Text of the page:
Security was tight in New York City for the Fourth of July fireworks but that didn't stop hundreds of thousands of people from enjoying the spectacle. The nation's capital held a parade and the traditional fireworks on the National Mall. President Barack Obama paid tribute to the nation's service members. There were similar celebrations across the country, along with special ceremonies to welcome hundreds of new citizens.

Macy's Fourth of July fireworks light up the sky over the East River (AP Photo/Mark Lennihan)

Hundreds of thousands of people braved tight security along New York City's East River to watch the annual Macy's Fourth of July fireworks display.

Minneapolis resident Joe Cunningham said Saturday's fireworks show was "awesome" and lived up to his family's expectations.

Cunningham said New York's show will be the benchmark for all other fireworks displays.

Macy's said the 25-minute show featured more than 50,000 shells set off from five barges on the river.

The fireworks show was broadcast on NBC.

The tight security included officers searching backpacks and purses. Other officers used hand-held radiation detectors to scan baby carriages and large suitcases.


President Barack Obama says U.S. service members make it possible to enjoy the "incredible blessings" in the greatest country on earth.

He says "freedom is not free" but is paid for by all the men and women of the military, including those who blanketed the White House South Lawn for a concert in their honor by Bruno Mars.

Obama spoke minutes before the annual Fourth of July fireworks lit up the night sky over the National Mall. He was accompanied by Michelle Obama.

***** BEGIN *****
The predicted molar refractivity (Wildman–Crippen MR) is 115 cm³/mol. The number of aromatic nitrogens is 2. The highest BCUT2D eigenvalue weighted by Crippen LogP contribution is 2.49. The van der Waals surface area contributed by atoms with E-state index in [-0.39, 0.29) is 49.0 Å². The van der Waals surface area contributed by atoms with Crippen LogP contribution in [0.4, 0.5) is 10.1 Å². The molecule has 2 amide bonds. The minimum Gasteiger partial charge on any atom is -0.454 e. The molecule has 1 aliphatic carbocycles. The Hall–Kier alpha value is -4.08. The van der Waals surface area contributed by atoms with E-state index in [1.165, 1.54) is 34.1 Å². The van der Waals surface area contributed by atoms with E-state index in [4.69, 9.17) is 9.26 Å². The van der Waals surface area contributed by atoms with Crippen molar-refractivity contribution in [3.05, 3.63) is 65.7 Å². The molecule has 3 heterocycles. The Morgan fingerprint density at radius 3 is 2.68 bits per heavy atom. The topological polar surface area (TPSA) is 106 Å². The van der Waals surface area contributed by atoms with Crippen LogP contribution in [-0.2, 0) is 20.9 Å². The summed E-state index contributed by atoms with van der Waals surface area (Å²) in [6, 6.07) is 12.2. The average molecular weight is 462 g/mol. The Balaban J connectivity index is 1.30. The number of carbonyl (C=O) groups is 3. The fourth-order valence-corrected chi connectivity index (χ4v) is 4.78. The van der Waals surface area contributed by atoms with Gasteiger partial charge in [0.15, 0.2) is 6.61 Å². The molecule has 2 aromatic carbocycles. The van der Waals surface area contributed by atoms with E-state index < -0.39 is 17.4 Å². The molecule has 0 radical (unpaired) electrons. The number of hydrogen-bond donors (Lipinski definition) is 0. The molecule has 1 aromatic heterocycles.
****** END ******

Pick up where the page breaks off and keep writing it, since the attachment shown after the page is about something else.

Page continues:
Heavy rain that soaked Washington all day forced the White House to cancel its annual Fourth of July picnic for members of the military and their families.

The USO military service organization sponsored the concert that featured a performance by Mars.


Fireworks explode over the Philadelphia Museum of Art during an Independence Day celebration (AP Photo/Matt Rourke)

Gay rights activists gathered in front of Independence Hall in Philadelphia on the Fourth of July to mark the progress of their movement and pay tribute to those who launched it a half-century ago.

But they also made it clear that the fight for equality was far from over.

LGBT activist Aisha Moodie-Mills hailed the recent U.S. Supreme Court decision legalizing same-sex marriages nationwide, but said in many places "you can still get married on Sunday and then fired on Monday."

Organizers remembered some of the earliest gay rights marches, including a gathering of about 40 protesters in the same location on July 5, 1965 calling for equality.

They called that a bold and courageous act by the standards of the day, when homosexuals could be arrested for intimate acts even in the privacy of their own homes.


A 15-year-old girl won the women's division of the 42nd annual cherry spitting contest in Eau Claire, Michigan, by sending a pit farther than anyone else: 49 1/4 feet.

"I just took a deep breath and pushed hard," said Megan Ankrapp of Buchanan. "I was shocked."